From the outset, the Vietnam War manifested itself as a conflict that could only be settled by prolonged engagement. Because the war was fundamentally an ideological struggle between the democratic, capitalist United States and the Communist bloc of the U.S.S.R. and China, the strategy formulated by both democratic and communist advisory forces in North and South Vietnam conformed to accepted Cold War military practices. However, while initially similar to the war in Korea, the war in Vietnam soon outgrew and exceeded the expectations of U.S. strategists, evolving into one the longest and most bitterly contested campaigns in U.S. history. The reasons for this relative loss of control on the part of the American executors of the war were manifold, but perhaps the most influential forces can be attributed, firstly, to the obduracy of the North Vietnamese and their allies in the South in the face of perceived American imperialism and, secondly, to the respective international policies of five successive American presidents in regards to U.S. military action in Vietnam and neighboring Laos and Cambodia. In the following essay I will provide a relatively brief but concise outline of the ways in which these distinct yet interrelated factors contributed to a protracted U.S. military presence in Vietnam.
In his monograph, Lyndon Johnson’s War, Michael Hunt converses the different verdicts, choices, faults and actions which lead up to the Vietnam War. Hunt exploits documents from both American and Vietnam archives to explain in full the actions taken by many American leaders and the potential thought process of our counterpart the Vietnamese and other European and Asian countries and their leaders. In each and every one of these archives he makes a point of it to explain how the United States came to be drawn into the conflict in Southeast Asia and several times through this book Hunt makes the silent argument that the Unted States of America fought the war as if it were “fighting a conventional war.”(Hunt, pg. 53) Each chapter focuses on a different aspect of further American involvement into the war.
Many believe that America's involvement in the Vietnam War was a disaster. The majority of the men and women fighting in the war had little or no idea why they were there in the first place. The staggering number of lives that was lost cannot and will not be overlooked. The importance of this war was decimated, and the actions of political leaders were scrutinized by there own people as well as other countries. One question that comes to mind when thinking about the Vietnam War is our reasoning for entering the war and what our enemies thought about America's intervention in the war. America's intervention in Vietnam changed the lives of many people and families in our country today.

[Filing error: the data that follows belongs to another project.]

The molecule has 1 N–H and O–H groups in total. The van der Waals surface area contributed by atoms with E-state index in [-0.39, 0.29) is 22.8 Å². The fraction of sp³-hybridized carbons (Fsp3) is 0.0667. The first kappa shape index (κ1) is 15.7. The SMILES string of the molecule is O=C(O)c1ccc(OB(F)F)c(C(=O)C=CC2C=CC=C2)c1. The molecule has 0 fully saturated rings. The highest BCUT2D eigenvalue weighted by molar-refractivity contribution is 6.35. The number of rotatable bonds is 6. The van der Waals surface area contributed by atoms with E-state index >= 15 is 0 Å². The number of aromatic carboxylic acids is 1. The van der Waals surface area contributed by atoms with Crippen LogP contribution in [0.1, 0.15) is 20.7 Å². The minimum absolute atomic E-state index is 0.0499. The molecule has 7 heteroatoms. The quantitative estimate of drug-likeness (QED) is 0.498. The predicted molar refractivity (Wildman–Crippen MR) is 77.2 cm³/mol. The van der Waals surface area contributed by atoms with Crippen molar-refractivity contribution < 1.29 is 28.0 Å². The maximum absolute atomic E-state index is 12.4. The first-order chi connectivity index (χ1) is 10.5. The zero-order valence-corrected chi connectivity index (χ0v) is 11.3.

The purpose of this paper is to better understand the political dynamics that were in play at the very beginning of the Vietnam crisis that eventually lead to the disastrous war in Vietnam. It will examine the historical record from various viewpoints and hope to discover those instances where a failure in communication lead to a cascade effect of fear and uncertainty that set into motion those events that drew the political leaders of the United States deeper and deeper into the quagmire of Vietnam and south-east Asia. How did the Logic of Fear dominate the thinking and policies at the time? The hypothesis of this paper is to show that those failures in communication and signaling could plausibly have been avoided with more adept diplomacy, and subsequently the war in Vietnam could have been averted.
As part of his campaign, Linden B. Johnson directed his efforts toward the improvement of life of those in poverty, focusing little attention to the Vietnam War. Yet once elected, he brought upon “the escalation of the Vietnam war to an intensity that few Americans expected when they cast their ballots for him” (Walsh). Johnson’s increased interest and support for the war created a major issue of misrepresentation, his election came from his ideas aimed at the “Great Society,” yet he authorized the increase of the original “20,000 U.S. troops to more than a half million” to serve in Vietnam (Walsh). The policies that the former president was elected under was what the general public hoped would come from his stay in office, yet his legacy would go on to be almost entirely regarding his involvement in the war. Not only did he bring the United States deeper into the war, he also failed “to honestly discuss how badly the war was going and to reveal the true costs of the conflict” (Walsh). This duplicity on the part of the former president, forged for a severe difference in preference and policy between him and the majority of United States public that had elected him into office for his first official presidential term in
The 36th president of the United States was Lyndon B. Johnson aka LBJ. He was born August 27, 1908 in Stonewell, Texas. When Lyndon was a teenager his family owned a farm. He would help his father out on the farm. He was married to Claudia “Lady Bird” Johnson. He has two daughters, Luci Baines Johnson and Lynda Bird Johnson Robb. Lyndon B. Johnson went to college at Southwest Texas State Teachers College, which is now Texas State University. He participated in debates and campus politics. When he graduated, he taught school for a brief period of time. Before becoming president, LBJ was asked by John F. Kennedy to be his Vice President. LBJ accepted the offer. On November 22, 1963, President John F. Kennedy was assassinated.
Lyndon B. Johnson, famously known as LBJ, was the 36th President of the United States who was in power when the Vietnam War took place. Though Johnson made many controversial decisions while in office, his goal was to ensure the security and welfare of the United States. LBJ once said, “If we quit Vietnam tomorrow we’ll be fighting in Hawaii and next week we’ll have to be fighting in San Francisco” (Important People). This is one outcome of many that could have resulted if he didn’t send 500,000 American troops to Vietnam.